The Times’ Window Watch typically spreads their net wide, detailing that Birmingham are after Roman Pavlyuchenko and Kenwyne Jones, that Sunderland are interested in Habib Beye, Younes Kaboul and Maynor Figueroa, that Fulham are monitoring Mohamed Nagy Gedo, and finally that Benni McCarthy signed a 2Â½-year deal with West Ham late last night. Staying with the Eastenders, Jamie Jackson claims West Ham will beat Spurs to the loan signature of Eidur Gudjohnsen, while the scribe also noted that the Hammers “are also keen on Tottenham’s David Bentley.”
Swimming against the tide and actually injecting some thought into the transfer guff, Gabriele Marcotti belittles West Ham’s pursuit of McCarthy and Gudjohnsen. “Guillermo Franco… is by no means a superstar but nevertheless has scored three times as many goals as McCarthy… But, of course, he was signed by the previous regime so he must be rubbish. Best to go for McCarthy, the guy who can’t win a spot in the starting XI at Blackburn. Gudjohnsen’s problem is that, simply put, he’s not a striker… You just need to consider the fact that he has scored a grand total of ten league goals in 81 appearances over three-and-a-half seasons since leaving the Premier League. Or that, this season, he has scored a total of ZERO goals in 11 league appearances for Monaco. He’sÂ 31 and he’s had his share of injuries which may explain why he has lasted 90 minutes just once this season.”
There is movement behind the scenes at Old Trafford, as Daniel Taylor reports that “United yesterday announced a Â£10m deal to sign the 20-year-old Fulham centre-half Chris Smalling at the end of the season… [while] Zoran Tosic is close to agreeing a loan deal with FC Cologne.” Elsewhere, while The Times claim Smalling actually cost Â£12m, Mark Ogden coughs “United have paved the way for Real Madrid to complete a Â£20 million summer move for Nemanja Vidic by agreeing a Â£7 million deal, which could rise to Â£10 million, to sign Fulham defender Chris Smalling… And with Sir Alex Ferguson also leading the race to sign Palermo defender Simon Kjaer, Vidic could become expendable.”
The Sun though refuse to accept that the Smalling deal is done, barking “Arsene Wenger last night launched an 11th-hour bid to gazump Manchester United… Wily Wenger trumped the Old Trafford side before when he got Aaron Ramsey after United thought the deal was done.”
Onto Manchester City, where James Ducker quotes Roberto Mancini as keeping the long-term door open for Robinho at Eastlands. “Roberto Mancini has told Robinho he could still have a future at Manchester City even if the Brazil forward leaves the club on loan.”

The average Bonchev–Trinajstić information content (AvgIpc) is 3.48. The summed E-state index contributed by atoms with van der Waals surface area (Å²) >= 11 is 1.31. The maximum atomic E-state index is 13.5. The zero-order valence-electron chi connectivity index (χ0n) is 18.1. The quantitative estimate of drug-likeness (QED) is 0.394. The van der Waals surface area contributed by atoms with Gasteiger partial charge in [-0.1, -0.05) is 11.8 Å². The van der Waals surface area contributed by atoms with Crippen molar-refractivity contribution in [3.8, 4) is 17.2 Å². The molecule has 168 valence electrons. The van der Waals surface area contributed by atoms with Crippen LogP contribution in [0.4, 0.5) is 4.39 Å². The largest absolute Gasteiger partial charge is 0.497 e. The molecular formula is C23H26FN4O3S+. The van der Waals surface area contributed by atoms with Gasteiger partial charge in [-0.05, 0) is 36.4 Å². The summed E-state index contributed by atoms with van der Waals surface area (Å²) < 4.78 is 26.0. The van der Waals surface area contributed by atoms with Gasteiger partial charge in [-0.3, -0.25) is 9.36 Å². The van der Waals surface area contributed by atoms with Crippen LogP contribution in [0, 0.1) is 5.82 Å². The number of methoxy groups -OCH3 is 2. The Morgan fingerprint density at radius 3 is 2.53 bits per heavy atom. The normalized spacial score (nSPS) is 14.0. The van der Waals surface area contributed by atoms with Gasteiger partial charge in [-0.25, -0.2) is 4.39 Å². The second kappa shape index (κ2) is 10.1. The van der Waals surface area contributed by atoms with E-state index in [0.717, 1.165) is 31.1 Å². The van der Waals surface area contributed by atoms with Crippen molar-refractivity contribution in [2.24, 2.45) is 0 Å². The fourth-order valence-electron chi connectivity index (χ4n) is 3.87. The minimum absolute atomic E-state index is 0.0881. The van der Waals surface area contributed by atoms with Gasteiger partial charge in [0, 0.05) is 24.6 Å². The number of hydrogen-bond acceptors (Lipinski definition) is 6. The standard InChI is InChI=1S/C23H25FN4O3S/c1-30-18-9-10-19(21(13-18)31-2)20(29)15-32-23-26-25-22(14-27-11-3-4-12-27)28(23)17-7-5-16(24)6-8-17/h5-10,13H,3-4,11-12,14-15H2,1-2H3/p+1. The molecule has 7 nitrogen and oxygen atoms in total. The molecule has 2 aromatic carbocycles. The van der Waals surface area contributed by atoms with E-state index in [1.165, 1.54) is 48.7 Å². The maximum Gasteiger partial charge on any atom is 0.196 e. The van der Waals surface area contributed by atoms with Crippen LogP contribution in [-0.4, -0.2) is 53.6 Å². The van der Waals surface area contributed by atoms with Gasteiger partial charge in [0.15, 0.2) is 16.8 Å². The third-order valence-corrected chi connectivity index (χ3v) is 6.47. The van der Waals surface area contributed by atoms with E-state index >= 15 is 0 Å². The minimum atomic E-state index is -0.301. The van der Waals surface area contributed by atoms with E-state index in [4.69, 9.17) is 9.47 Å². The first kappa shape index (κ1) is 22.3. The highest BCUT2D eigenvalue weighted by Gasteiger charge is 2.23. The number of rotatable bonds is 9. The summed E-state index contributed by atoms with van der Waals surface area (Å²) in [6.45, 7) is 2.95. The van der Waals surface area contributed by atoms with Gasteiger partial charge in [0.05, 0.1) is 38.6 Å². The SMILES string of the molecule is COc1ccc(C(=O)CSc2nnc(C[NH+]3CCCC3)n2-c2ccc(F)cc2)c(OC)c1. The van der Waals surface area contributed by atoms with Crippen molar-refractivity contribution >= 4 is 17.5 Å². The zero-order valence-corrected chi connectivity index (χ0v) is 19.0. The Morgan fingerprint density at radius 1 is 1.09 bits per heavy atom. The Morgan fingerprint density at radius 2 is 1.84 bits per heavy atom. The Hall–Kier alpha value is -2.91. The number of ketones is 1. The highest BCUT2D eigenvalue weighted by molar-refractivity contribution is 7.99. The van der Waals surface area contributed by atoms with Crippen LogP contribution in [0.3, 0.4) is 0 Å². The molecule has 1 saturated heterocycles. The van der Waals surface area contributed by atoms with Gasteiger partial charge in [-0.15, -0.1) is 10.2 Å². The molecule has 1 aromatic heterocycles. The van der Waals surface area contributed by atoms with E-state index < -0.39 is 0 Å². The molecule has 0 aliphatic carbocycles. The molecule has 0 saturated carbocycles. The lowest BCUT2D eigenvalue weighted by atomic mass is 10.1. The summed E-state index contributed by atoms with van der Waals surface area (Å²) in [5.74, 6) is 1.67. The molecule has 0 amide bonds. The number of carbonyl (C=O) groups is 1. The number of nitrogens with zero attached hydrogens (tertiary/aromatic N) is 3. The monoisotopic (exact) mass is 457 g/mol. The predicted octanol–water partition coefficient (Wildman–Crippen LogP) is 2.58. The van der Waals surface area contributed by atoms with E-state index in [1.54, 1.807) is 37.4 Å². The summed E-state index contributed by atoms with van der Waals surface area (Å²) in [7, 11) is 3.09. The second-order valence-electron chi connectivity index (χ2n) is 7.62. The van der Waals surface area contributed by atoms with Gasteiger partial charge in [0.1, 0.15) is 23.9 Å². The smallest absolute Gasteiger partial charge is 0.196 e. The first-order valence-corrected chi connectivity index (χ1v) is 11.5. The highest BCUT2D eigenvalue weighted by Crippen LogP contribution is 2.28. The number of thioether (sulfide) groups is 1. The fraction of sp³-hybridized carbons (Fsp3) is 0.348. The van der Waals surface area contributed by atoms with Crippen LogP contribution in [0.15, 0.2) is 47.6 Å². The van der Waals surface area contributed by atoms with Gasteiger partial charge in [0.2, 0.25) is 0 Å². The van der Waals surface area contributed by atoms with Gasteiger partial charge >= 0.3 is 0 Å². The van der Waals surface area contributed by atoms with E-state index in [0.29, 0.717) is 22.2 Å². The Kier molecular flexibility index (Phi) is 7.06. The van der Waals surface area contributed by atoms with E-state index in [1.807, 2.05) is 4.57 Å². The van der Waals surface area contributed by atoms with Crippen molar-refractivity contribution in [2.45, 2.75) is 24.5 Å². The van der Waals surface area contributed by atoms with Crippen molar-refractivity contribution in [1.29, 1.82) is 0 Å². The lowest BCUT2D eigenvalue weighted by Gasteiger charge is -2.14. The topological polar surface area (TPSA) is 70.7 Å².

In arguably the best bit of business this winter, Ben Bradley crashes in with news that “Bolton Wanderers have completed the signing of Stuart Holden, the United States midfielder, on a free transfer from Houston Dynamo.” And there is more good news for the Trotters as Matt Barlow chugs in with news that “Jack Wilshere looks set to spend the rest of the season on loan at Bolton despite last weekâ€™s dispute between Owen Coyle and Arsene Wenger.”
All the papers today cover how Crystal Palace have been forced into administration, and with money tight in south London Neil Warnock writes a column to express his disbelief at the Eagles’ plight. “I knew, like everyone else, that cash has been tight at Selhurst Park but I could not believe the news that we’d been forced into administration. The timing just astonishes me. There’s still a week to go in the transfer window and we are about to sell Victor Moses for millions. I’m devastated, shocked and hugely disappointed.”snorts that “Palace face a ten-point deduction and may be forced to sell star players such as Victor Moses and Darren Ambrose.” Over in the Independent, Palace boss
Ian McGarry, though, believes Palace will come back from their current financial woes. “Thankfully, it’s likely Palace will survive in some shape or form. There are two potential investors already interested in speaking to the administrator. And it’s no coincidence the club’s largest creditor – Agilo finance – filed for the procedure before the close of the transfer window. The sale of Victor Moses – the enigmatic but talented striker – should be enough to clear the debts. Everton, Celtic and Bolton all look ready to pay the Â£3m Palace could ask.”
Palace are not the only club on the brink, as Henry Winter details the desperate plight of Chester City. “The integrity of the Conference is being threatened by events at Chester. Running out of players, Chester fielded four kids against Mansfield Town on Saturday and were predictably thrashed 4-0, the lack of organisation particularly pertinent at corners. What does it do for the credibility of the Blue Square Conference if one of its clubs goes out of business, which is likely if a buyer does not step forward? Chester’s plight affects the Conference and football generally. Chester City may not be one of the game’s bigger names but the Football Association should still be examining why they have lurched to the brink of oblivion.”